Talking of photos, pictures released of Macron by his official photographer after his latest call to Vladimir Putin are well on their way to becoming a meme, with people adding their own captions to the pictures of the slightly unravelled looking president.

Candidates trips

France’s largest union the CFDT is holding individual ‘auditions’ for candidates today. Anne Hidalgo, Fabien Roussel and Yannick Jadot will be at the union’s HQ this morning trying to impress the judges, while Emmanuel Macron, Valérie Pécresse and Jean-Luc Mélenchon will send a representative to outline their policies.

Eric Zemmour and Valérie Pécresse will take part in a head-to-head TV debate on TF1 at 8.20pm.

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Prosecutors: No new rape inquiry for France’s disabilities minister

France's disabilities minister will not face a new inquiry "as things stand" over a rape allegation that surfaced just after his nomination by President Emmanuel Macron last week, prosecutors have said, citing the anonymity of the alleged victim.

Prosecutors: No new rape inquiry for France's disabilities minister

Damien Abad has faced growing pressure to resign after the news website Mediapart reported the assault claims by two women dating from over a decade ago, which he has denied.

One of the women, identified only by her first name, Margaux, filed a rape complaint in 2017 that was later dismissed by prosecutors.

The other woman, known only as Chloe, told Mediapart that in 2010 she had blacked out after accepting a glass of champagne from Abad at a bar in Paris, and woke up in her underwear in pain with him in a hotel room. She believes she may have been drugged.

She did not file an official complaint, but the Paris prosecutors’ office said it was looking into the case after being informed by the Observatory of Sexist and Sexual Violence in Politics, a group formed by members of France’s MeToo movement.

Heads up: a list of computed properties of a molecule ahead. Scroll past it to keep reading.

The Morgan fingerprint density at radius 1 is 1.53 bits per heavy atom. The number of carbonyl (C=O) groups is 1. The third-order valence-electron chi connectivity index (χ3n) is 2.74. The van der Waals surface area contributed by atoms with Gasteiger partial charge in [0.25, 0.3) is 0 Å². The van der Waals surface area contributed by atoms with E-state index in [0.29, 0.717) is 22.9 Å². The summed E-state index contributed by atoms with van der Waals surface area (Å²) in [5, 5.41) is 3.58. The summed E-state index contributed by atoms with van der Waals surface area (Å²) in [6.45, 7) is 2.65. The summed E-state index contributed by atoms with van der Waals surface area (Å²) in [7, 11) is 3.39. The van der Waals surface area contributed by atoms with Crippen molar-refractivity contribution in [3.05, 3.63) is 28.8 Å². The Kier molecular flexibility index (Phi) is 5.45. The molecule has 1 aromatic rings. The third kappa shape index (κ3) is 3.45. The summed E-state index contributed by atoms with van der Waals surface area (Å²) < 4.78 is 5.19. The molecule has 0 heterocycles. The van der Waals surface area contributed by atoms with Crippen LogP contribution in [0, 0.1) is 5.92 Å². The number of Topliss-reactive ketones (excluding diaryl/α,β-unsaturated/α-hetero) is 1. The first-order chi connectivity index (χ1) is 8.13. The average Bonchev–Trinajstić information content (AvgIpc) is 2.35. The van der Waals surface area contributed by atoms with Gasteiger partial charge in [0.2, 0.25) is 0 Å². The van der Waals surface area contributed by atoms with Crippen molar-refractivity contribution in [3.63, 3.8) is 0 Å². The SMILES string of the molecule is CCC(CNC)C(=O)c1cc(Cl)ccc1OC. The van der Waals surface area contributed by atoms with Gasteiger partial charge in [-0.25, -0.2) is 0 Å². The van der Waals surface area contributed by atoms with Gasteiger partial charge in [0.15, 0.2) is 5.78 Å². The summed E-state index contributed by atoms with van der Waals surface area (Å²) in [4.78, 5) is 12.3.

“As things stand, the Paris prosecutors’ office is not following up on the letter” from the observatory, it said, citing “the inability to identify the victim of the alleged acts and therefore the impossibility of proceeding to a hearing.”

In cases of sexual assault against adults, Paris prosecutors can open an inquiry only if an official complaint is made, meaning the victim must give their identity.

Abad has rejected the calls to resign in order to ensure the new government’s “exemplarity,” saying that he is innocent and that his own condition of arthrogryposis, which limits the movement of his joints, means sexual relations can occur only with the help of a partner.

The appointment of Abad as minister for solidarities and people with disabilities in a reshuffle last Friday was seen as a major coup for Macron, as the 42-year-old had defected from the right-wing opposition.

The new prime minister, Elisabeth Borne, said she was unaware of the allegations before Abad’s nomination, but insisted that “If there is new information, if a new complaint is filed, we will draw all the consequences.”

The claims could loom large over parliamentary elections next month, when Macron is hoping to secure a solid majority for his reformist agenda. Abad will be standing for re-election in the Ain department north of Lyon.